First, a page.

World Briefs: Moscow angry at U.S. fines over Jewish WWII booty

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Omar Idilbi of the Local Coordination Committees activist group said the government attack took place on Tuesday and left at least 37 people dead.

He said his figure has not been updated since Wednesday and that more bodies have been found since then.

Youssef al-Homsi, an activist based in Homs, also said at least 100 people were killed, including dozens of women and children.

He sent The Associated Press via Skype a list of 100 names said to have been killed on Tuesday. In addition to whole families, the list included individual names of 15 women and 10 children.

HUNGARY

Homeless face winter, fear return of penalties

BUDAPEST — Homeless men and women huddle on street corners amid Budapest’s majestic domed palaces, shivering under old blankets and cardboard boxes in frigid winter weather.

It’s an image that critics say Prime Minister Viktor Orban doesn’t want the world to see.

And if he has his way, the homeless could be fined and even jailed for sleeping outside — even though some of the country’s homeless shelters already are overflowing and short of beds.

Mr. Orban’s punitive ideas for the homeless have set him up for his latest clash with the constitutional court and civil rights groups as he tries to reshape the country in a hard-line image by centralizing power.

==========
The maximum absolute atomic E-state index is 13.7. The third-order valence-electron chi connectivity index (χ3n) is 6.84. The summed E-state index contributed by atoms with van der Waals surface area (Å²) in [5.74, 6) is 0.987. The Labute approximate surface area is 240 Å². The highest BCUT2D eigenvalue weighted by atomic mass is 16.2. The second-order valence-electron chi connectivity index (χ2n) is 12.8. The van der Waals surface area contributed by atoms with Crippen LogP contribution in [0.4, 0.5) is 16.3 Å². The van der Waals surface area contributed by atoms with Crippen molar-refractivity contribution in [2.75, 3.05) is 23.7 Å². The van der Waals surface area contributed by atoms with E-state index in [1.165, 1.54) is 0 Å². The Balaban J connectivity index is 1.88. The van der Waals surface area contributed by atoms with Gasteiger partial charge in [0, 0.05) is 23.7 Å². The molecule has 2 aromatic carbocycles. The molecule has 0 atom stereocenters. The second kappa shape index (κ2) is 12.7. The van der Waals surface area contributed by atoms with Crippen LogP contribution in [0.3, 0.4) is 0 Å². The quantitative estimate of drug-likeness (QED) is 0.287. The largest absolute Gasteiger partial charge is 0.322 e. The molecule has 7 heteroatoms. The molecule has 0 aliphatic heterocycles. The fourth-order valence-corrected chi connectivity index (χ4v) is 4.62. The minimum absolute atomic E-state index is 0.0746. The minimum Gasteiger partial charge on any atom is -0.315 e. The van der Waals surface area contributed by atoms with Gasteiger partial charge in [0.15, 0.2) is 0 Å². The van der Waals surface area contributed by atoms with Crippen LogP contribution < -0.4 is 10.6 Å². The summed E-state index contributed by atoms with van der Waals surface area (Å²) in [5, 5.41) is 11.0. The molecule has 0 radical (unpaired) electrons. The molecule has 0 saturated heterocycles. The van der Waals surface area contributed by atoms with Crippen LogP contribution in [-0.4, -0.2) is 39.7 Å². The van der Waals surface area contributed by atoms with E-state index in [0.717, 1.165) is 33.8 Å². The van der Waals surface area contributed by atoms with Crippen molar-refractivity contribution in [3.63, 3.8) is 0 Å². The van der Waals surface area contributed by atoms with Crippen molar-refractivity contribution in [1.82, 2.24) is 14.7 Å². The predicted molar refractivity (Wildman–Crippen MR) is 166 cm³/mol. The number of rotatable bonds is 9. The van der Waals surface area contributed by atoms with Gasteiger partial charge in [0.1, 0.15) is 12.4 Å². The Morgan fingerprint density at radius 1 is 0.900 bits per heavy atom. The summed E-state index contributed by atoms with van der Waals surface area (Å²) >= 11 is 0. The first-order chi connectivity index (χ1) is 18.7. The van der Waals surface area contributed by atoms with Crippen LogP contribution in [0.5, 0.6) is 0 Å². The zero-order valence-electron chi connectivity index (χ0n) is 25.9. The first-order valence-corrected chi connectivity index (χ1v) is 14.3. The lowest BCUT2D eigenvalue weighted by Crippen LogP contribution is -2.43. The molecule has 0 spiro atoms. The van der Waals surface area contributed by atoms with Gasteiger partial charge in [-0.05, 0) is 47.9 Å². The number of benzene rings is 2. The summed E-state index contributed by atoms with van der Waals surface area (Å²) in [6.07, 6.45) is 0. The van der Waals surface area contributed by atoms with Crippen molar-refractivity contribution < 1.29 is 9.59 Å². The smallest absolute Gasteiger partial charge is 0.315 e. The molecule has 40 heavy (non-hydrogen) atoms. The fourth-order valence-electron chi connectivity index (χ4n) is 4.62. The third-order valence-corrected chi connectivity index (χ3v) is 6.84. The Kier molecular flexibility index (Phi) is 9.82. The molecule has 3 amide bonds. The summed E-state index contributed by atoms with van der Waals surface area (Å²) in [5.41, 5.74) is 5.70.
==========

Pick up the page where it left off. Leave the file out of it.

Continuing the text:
Since winning power in 2010, Mr. Orban and his party have undermined independent institutions and democratic standards in a nation that was once an icon of democratic struggle for throwing off communism in 1989.

Now Mr. Orban is carrying out an informal referendum at town hall meetings around the country to gauge support for a constitutional amendment that would enshrine punishments for the homeless in the charter itself.

Hungary’s homeless policy has revived accusations by human rights groups that Mr. Orban’s ruling Fidesz party cares little about the country’s disadvantaged.

In just one recent controversy, one of the party’s founding members, journalist Zsolt Bayer wrote in a newspaper column that many of the country’s Gypsies, or Roma — an impoverished minority that faces entrenched discrimination — “are animals” and “unfit for coexistence.”

From wire dispatches and staff reports

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